The impact of 1-year vitamin D supplementation on vitamin D status in athletes: a dose–response study


To assess the prevalence of vitamin D deficiency in Dutch athletes and to define the required dosage of vitamin D3 supplementation to prevent vitamin D deficiency over the course of a year.



Blood samples were collected from 128 highly trained athletes to assess total 25(OH)D concentration. Of these 128 athletes, 54 male and 48 female athletes (18–32 years) were included in a randomized, double blind, dose–response study. Athletes with either a deficient (<50nmol/l) or an insufficient (50–75nmol/l) 25(OH)D concentration were randomly assigned to take 400, 1100 or 2200 IU vitamin D3 per day orally for 1 year. Athletes who had a total 25(OH)D concentration above 75nmol/l at baseline continued with the study protocol without receiving vitamin D supplements. Serum total 25(OH)D concentration was assessed every 3 months, as well as dietary vitamin D intake and sunlight exposure.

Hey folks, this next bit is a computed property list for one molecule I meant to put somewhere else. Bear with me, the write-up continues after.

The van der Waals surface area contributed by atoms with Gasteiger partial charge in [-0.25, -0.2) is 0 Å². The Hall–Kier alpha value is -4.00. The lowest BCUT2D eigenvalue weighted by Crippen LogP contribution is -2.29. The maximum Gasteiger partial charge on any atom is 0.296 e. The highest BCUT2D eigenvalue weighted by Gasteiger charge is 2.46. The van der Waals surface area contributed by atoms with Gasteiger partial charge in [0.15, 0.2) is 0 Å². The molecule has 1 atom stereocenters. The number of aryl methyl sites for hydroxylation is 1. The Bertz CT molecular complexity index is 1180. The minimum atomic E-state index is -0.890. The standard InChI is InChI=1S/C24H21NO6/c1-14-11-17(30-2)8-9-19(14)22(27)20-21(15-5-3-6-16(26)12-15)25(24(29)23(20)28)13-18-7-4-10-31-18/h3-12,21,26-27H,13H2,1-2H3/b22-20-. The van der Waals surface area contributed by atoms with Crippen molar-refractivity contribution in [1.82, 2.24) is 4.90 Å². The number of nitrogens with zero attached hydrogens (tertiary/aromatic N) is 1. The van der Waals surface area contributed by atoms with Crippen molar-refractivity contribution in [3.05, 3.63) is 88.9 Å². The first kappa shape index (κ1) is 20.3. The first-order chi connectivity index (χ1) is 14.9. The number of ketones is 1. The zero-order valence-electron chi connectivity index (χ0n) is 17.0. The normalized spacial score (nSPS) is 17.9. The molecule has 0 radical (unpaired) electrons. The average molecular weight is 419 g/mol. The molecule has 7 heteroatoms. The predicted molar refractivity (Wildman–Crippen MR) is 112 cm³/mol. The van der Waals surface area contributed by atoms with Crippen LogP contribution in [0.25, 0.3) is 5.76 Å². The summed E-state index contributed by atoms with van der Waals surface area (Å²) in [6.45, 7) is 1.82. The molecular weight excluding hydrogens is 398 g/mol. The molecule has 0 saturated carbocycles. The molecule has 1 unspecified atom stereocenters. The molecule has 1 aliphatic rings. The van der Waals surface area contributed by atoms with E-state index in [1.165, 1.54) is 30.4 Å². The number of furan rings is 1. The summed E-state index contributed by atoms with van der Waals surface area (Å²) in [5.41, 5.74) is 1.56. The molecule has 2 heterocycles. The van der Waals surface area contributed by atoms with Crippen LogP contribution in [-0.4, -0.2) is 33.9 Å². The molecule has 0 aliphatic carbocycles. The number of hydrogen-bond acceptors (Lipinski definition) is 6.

Nearly 70% of all athletes showed an insufficient (50–75nmol/l) or a deficient (<50nmol/l) 25(OH)D concentration at baseline. After 12 months, serum 25(OH)D concentration had increased more in the 2200 IU/day group (+50±27nmol/l) than the sufficient group receiving no supplements (+4±17nmol/l; P<0.01) and the 1100 IU/day group (+25±23nmol/l; P<0.05). Supplementation with 2200 IU/day vitamin D resulted in a sufficient 25(OH)D concentration in 80% of the athletes after 12 months.



Vitamin D deficiency is highly prevalent in athletes. Athletes with a deficient or an insufficient 25(OH)D concentration can achieve a sufficient 25(OH)D concentration within 3 months by taking 2200 IU/day. 


Autor / Fonte:E M P Backx, M Tieland, K Maase, A K Kies, M Mensink, L J C van Loon, L C P G M de Groot European Journal of Clinical Nutrition 2016 July 27